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Why the Economic Stimulus (and Recession) is all About

Here are three things you need to read.

Martin Fackler on the lessons that the Japanese recession (and its own economic stimulus package)  should teach the US.  An amazing piece of journalism.

Second, Robert Reich provides his daily commentary about the effectiveness of various stimulating proposals. Look at this chart:

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(The main flaw of this data is not stating the effects of cancelling the tax cuts; that seems to be what Obama in suggesting for upper income populations (at least in a few years).

Finally, take a look at one of this Phillip Longman piece on how improving the national train system would pay handsome dividends. (I linked to this a while back).

Here’s an email I sent to Sen Cornyn and Sen Hutchinson:

Howdy, I’m calling to let you know my opinion about two very important issues:

1)I oppose the $15,000 tax break for new homeowners. I’ve read several papers online about how it would simply increase the price of houses without delivering any real benefit. it also raises issues of fairness. I rent and have been renting all my life–I never get to use these tax breaks. (The mortgage deduction is another deduction I’ve never been able to use either).

2) I oppose the Nelson-Collins attempt to cut public spending on arts funding, climate change research, homeland security, Amtrak, NSF. These are all worthy causes which would probably only be funded by public organizations. It is unfortunate that your Senate has chosen to spend a king’s share of money on banks in TARP when it appears to have  done little good.

As a general observation, you need to forget about financial capitol and start focusing on human capitol.

Thank you.

 

Comment from Shanikka,  about a NYT article on the recession rate:

I wish the lies out the Labor Department each month would just STOP. Honestly. Hopefully President Obama will see clear to have this agency go back to the truth instead of the spin we’ve been fed for the past 25 years where the unemployment rate is concerned.
7.6% unemployment? We WISH. The real unemployment rate — the one that counts all those people who are unemployed and underemployed under the government’s narrow definitions of both (thank Reagan for first decreeing this funny math to be the rule for labor department statistics, much like he declared ketchup a vegetable), and puts back all those folks who were screened out simply by Reagan’s folks re-defining what "unemployment" is. Puts back all those who are disgusted and simply have given up looking after futile searches for work that they undertook in good faith not just once, but perennially.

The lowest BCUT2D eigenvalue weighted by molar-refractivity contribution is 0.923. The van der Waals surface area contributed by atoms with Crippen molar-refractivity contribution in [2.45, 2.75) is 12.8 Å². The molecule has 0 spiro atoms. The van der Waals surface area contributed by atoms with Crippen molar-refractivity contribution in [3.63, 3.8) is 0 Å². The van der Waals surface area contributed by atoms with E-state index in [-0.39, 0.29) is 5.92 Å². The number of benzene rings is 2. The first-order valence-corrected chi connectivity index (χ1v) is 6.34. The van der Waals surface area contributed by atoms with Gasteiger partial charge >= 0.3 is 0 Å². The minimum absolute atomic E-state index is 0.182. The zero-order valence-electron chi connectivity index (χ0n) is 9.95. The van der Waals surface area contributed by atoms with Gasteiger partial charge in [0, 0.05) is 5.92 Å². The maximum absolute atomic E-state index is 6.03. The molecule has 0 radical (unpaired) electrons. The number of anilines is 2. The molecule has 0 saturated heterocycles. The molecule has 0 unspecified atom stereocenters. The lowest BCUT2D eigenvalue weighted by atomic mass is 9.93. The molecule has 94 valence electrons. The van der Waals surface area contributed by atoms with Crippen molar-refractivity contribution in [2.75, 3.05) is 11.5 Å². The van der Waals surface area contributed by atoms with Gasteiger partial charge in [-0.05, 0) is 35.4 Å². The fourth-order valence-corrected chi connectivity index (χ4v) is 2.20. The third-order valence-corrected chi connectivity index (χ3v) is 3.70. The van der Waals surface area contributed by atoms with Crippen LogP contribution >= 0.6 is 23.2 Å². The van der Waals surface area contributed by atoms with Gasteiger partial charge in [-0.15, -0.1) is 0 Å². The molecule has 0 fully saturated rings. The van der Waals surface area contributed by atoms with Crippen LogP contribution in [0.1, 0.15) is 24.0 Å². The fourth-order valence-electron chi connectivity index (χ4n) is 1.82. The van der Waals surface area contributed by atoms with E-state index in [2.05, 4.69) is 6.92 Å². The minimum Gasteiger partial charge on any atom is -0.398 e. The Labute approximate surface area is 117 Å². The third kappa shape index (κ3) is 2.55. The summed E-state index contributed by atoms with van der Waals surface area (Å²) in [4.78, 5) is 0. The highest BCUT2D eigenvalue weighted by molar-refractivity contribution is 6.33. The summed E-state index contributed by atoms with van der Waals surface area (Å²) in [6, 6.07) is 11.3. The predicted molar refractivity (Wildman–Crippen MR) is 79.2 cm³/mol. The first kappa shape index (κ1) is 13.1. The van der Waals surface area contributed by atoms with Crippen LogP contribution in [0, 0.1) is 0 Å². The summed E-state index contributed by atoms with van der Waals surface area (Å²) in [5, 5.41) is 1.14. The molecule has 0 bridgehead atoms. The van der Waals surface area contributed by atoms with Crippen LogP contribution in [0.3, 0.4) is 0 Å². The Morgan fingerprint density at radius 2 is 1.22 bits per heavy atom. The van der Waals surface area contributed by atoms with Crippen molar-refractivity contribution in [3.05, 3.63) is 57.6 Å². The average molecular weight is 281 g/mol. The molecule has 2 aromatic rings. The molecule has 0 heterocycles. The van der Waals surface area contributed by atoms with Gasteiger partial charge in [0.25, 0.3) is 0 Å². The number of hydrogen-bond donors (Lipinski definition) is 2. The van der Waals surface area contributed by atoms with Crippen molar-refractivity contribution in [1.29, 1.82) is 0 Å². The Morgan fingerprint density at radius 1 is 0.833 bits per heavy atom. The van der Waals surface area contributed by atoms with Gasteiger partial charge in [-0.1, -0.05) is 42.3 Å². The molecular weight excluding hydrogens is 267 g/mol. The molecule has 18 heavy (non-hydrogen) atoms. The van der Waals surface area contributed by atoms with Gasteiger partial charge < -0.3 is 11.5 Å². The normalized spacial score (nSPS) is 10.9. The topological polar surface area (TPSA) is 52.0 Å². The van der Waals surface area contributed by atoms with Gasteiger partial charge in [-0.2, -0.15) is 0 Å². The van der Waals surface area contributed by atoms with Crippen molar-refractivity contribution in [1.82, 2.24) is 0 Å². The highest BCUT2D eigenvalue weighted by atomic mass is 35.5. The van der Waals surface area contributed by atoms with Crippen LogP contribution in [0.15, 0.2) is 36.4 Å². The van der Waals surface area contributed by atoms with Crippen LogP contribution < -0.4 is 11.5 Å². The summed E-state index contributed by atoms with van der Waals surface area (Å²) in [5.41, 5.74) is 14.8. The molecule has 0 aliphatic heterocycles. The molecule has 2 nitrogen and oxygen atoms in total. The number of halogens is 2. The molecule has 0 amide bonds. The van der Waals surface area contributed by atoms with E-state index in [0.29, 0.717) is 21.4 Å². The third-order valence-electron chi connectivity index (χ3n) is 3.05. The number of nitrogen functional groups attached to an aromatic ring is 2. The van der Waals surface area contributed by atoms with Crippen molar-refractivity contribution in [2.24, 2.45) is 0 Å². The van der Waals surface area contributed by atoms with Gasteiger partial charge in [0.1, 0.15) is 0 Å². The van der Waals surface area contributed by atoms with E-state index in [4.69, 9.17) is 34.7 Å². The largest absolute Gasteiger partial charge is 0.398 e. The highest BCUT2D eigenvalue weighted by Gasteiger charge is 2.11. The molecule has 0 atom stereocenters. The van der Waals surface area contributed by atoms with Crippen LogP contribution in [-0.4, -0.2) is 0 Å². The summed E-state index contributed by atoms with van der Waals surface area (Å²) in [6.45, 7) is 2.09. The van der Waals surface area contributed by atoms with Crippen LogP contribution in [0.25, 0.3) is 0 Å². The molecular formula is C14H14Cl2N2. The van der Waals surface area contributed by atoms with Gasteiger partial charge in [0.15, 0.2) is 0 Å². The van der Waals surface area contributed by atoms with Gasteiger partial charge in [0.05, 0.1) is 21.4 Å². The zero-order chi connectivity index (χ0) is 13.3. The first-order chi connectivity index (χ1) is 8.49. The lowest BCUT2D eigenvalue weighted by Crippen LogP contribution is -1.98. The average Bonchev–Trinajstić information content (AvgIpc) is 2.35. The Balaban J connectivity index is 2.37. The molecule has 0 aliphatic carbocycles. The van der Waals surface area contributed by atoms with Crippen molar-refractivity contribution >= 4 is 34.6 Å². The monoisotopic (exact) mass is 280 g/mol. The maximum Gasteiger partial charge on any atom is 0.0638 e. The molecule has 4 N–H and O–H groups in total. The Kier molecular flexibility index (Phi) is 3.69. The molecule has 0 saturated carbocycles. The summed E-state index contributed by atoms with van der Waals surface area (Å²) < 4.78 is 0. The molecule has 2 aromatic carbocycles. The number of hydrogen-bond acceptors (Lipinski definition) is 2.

When you use Real Math instead of Funny Math, the government’s own data this month (contained in Labor Department Table A-12 – innocuously labeled as "Alternate Measures of Unemployment") puts the current TRUE unemployment rate at 13.9%. Almost DOUBLE the 7.6% Funny Math rate.
A rate which, while increasingly alarming, nonetheless which continues to lull the general population into a sense that all is still OK. Because, after all, it’s only those that don’t want to work anyway who are suffering: the "lazy", the "unqualified", the haughty who think certain work is too good for them — and the outliers, especially Black men (who have been suffering double to triple the announced unemployment rate for decades) (yes, that’s brutally angry sarcasm from this Black woman) that don’t have a job.
And yet our still telling ourselves that if we just "retrain" everyone or get them into "green jobs" it will all be fine. We will again be able to "compete" with the folks overseas who are benefitting from our own corporate greed and making bank as fewer and fewer folks, even with college educations, can make ends make.
13.9% unemployment, folks. In America. Why are we not outraged at those whose greed and malfeasance, within and outside of government, continue to bring our economy and our people’s ability to care for themselves to its knees?
Why?

Notable number from the original article:

In addition, the government revised the estimates for previous months to include another 400,000 job losses. For December, the government revised the job loss to 577,000 compared with an initial reading of 524,000. Over all, it said, the nation has lost 3.6 million jobs since it slipped into a recession in December 2007.

This backward revision is important because initial surveys almost always get the numbers wrong. First, it shows how deep the recession has been so far. When you are unemployed, the last thing you want to hear is that more people are competing for the same jobs that you are. When I was “profoundly unemployed” in 2002, I discovered that I just couldn’t compete even for lowly jobs as a result of unemployment. My enhanced job skills seemed practically worthless. Also, I noticed that you can no longer talk your way into jobs into jobs you were on the borderline of being qualified for. It meant fewer full time jobs and more contract jobs; in my field of technical writing, it meant emphasizing expertise on tools rather than ability to organize and write. Finally, I noticed that job networking rarely helped you because everyone was in the same boat. My solution was to move in with parents, accept a job with limited opportunity for growth and stay longer than I needed to. (It also meant going into more debt).  On the other hand, I see a new area for job growth: education.

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